NFC West Notes: 49ers, Alford, Hekker

The 49ers have drawn the ire of the league office. The NFL docked San Francisco the “last week of their rookie development program for a violation of offseason work rules,” sources told Tom Pelissero of NFL Network (Twitter link). Pelissero reports that the team’s infraction took place during their rookie minicamp. As for what that infraction was, Matt Maiocco of NBC Sports tweets the punishment stems “from minimal contact that appeared on a social media video when contact was prohibited during rookie camp.”

Sounds pretty minor. Maiocco adds that the now-scrapped last week of their rookie development program “was to consist of non-football and life skills,” so it’s doubtful that 49ers brass is going to lose too much sleep over it.

Here are a couple other nuggets from around the NFC West on a quiet Sunday night:

  • Cornerback Robert Alford has dealt with a lot of adversity the past couple seasons. Alford signed a three-year, $22.5MM deal with the Cardinals in 2019, but has yet to play a down for the team. He missed all of 2019 with a broken leg, and all of 2020 with a torn pec. He was unsurprisingly released this offseason, but quickly re-signed on a one-year deal. As it turns out that new deal is for the veteran’s minimum, as Darren Urban of the team’s official site writes. It also turns out Alford never had any intention of leaving. “He basically told us ‘Hey I want to come back, I owe you guys, so I’ll come back for whatever deal because I owe the organization, I owe the Cardinals and want to prove y’all were right about me,” head coach Kliff Kingsbury said, who added “we respect that a ton.” It sounds like Alford is going to be playing with a chip on his shoulder, and here’s to hoping he can stay healthy in 2021. The 32-year-old was a quality starter in Atlanta before the injuries derailed his career in the desert.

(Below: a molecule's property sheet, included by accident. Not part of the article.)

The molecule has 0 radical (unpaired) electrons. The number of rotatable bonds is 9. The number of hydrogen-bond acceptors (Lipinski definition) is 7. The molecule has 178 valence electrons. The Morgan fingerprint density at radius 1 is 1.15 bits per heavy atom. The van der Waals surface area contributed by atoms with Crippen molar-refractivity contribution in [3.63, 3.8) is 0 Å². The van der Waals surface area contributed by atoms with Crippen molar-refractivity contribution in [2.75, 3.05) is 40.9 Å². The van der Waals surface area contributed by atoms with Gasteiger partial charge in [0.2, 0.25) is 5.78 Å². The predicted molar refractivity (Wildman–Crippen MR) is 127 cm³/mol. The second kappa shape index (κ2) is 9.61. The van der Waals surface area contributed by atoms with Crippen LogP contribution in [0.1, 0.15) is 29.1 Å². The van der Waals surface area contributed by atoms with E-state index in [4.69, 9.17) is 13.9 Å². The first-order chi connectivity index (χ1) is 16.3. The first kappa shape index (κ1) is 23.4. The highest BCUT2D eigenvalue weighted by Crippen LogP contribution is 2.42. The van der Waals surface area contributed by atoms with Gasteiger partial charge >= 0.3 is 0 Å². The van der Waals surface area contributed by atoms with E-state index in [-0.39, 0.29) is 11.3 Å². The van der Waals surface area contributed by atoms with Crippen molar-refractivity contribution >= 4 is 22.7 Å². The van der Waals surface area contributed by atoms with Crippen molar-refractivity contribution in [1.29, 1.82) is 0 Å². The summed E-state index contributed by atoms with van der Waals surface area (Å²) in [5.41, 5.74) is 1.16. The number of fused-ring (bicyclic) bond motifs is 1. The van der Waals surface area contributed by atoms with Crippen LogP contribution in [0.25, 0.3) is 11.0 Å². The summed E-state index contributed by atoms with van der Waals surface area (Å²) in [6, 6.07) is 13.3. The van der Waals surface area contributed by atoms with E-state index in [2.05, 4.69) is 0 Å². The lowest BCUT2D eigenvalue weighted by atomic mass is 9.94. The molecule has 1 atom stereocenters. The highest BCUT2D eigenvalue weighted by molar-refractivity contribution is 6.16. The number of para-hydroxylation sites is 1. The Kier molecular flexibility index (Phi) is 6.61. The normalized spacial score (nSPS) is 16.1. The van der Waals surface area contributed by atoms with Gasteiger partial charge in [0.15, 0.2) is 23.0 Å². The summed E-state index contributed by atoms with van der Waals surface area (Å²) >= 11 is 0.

• Punter Johnny Hekker is the longest-tenured member of the Rams. He’s a fan-favorite, leader in the locker room, and four-time first-team All-Pro. And even his job isn’t safe. In a testament to the ‘easy come easy go’ nature of the NFL, Hekker now has some real competition in Rams camp. The Oregon State product is coming off a season where he had a career-low yards per punt average and is the highest-paid punter in the league with a cap number of $4.9MM this year, as Gary Klein of the Los Angeles Times writes. Speaking to the media recently, Hekker was frank about his status. “I definitely did not perform to the best of my abilities,” last season, he stated plainly. Although Sean McVay has denied the team is looking to move on from Hekker, the veteran said he’s treating recently-signed Corey Bojorquez as serious competition and operating as if he’s fighting for his job. He also added that “there’s no running around the financial aspect of it.” This will be a situation to keep an eye on this summer.
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